Recliner Reviews for Jan. 23, 2014

January 22, 2014 

Chloe Moretz in "Carrie."

“Carrie”

With the evolution of special effects, it’s always tempting to give classic horror and sci-fi films a makeover. But sometimes it’s just ill-advised – especially when nothing new is being added to the overall cinematic experience aside from new effects. Looking back at the original, it was the first Stephen King novel adapted for the screen. It made Sissy Spacek and Amy Irving household names. It solidified director Brian De Palma’s status in Hollywood. It was equal parts a statement of female empowerment and creepy as hell. When viewed today, it’s a kitschy piece of cinematic history. What purpose does it serve to remake a classic like this? Granted Chloe Grace Moretz and Julianne Moore deliver convincing performances as the title character and the mom (played to perfection by Piper Laurie in the original). Kimberly Peirce’s direction should be noted. Peirce, who began her career with the powerful “Boys Don’t Cry,” opted to turn the tormented character of Carrie into a melodramatic Jedi who can throw things around by waving her hands. This remake carries no water – pass.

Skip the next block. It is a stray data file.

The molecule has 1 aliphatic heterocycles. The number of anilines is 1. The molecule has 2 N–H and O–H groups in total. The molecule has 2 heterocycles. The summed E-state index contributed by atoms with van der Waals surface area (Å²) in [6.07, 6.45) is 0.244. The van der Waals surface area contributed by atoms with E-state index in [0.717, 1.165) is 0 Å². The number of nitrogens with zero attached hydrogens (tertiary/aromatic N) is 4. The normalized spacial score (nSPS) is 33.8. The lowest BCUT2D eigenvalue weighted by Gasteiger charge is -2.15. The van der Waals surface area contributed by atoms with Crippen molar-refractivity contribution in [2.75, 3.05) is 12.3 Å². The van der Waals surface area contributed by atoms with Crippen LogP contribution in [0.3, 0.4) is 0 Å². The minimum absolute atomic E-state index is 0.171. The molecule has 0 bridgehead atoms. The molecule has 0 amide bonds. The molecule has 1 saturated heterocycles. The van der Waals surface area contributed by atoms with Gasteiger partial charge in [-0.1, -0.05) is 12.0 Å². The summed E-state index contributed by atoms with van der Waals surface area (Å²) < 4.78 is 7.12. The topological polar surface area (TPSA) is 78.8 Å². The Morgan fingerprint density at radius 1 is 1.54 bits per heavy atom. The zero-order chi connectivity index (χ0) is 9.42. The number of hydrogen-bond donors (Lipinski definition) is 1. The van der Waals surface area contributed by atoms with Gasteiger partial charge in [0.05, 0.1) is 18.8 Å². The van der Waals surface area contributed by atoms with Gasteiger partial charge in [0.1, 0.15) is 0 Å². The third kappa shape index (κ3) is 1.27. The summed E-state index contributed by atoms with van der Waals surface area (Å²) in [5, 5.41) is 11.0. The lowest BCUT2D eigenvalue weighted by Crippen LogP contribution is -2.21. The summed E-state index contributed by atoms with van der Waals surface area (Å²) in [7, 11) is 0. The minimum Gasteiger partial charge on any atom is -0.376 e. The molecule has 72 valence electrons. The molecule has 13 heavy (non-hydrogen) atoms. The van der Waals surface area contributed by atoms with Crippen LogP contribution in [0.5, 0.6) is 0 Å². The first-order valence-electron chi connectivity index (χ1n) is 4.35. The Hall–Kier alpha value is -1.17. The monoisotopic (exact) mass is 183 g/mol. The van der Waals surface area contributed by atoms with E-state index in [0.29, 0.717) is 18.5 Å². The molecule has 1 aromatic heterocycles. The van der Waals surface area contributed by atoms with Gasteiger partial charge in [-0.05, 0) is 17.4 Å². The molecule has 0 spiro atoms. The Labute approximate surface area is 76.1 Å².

“Enough Said”

This is the second-to-last film by James Gandolfini. His untimely death last summer not only took away all questions about that “Sopranos” reunion, it also took away a special talent that could use a grin to either set an audience at ease or foreshadow some terrible act of violence. In this one, it’s all ease. Julia Louis-Dreyfus continues her stellar career that began as a cast member of “Saturday Night Live” back in ’82. The two of them light up every scene with an unexpected chemistry. These scenes are funny and touching and the characters feel real. Catherine Keener adds her trademark quirk and complications, and writer/director Nicole Holofcener does a great job of developing self-conscious, fragile characters. This is a simple, good movie that’s simply good. And that’s enough said – worth a watch.

“The Smurfs 2”

The second installment of this resurgent franchise handles a bit of a twist. It deals with the idea of what makes parents, and how children’s identities are formed in the nature versus nurture debate. Well, maybe those little cute creatures don’t come out and say it, but the theme is pretty obvious. Some real people return for the sequel – Neil Patrick Harris, Jayma Mays and Hank Azaria as Gargamel. And they add the versatile Brendan Gleeson to play Harris’ stepfather. Raja Gosnell returns to direct and producers brought back the writing team. Even most of the Smurfs return, including the legendary Jonathan Winters, who lends his voice to Papa Smurf for the last time. Winters died in April. Along with Papa, the Smurf cast highlights John Oliver as Vanity Smurf, Katy Perry as Smurfette and Anton Yelchin as Clumsy Smurf. They also introduce Christina Ricci as a female Naughty – a Smurf-like creature. There are times when the whole thing gets a little smurfing tiresome, but give them a few smurfy points for trying something new – barely smurf a watch.

Derrick Bracey, for Weekly Surge

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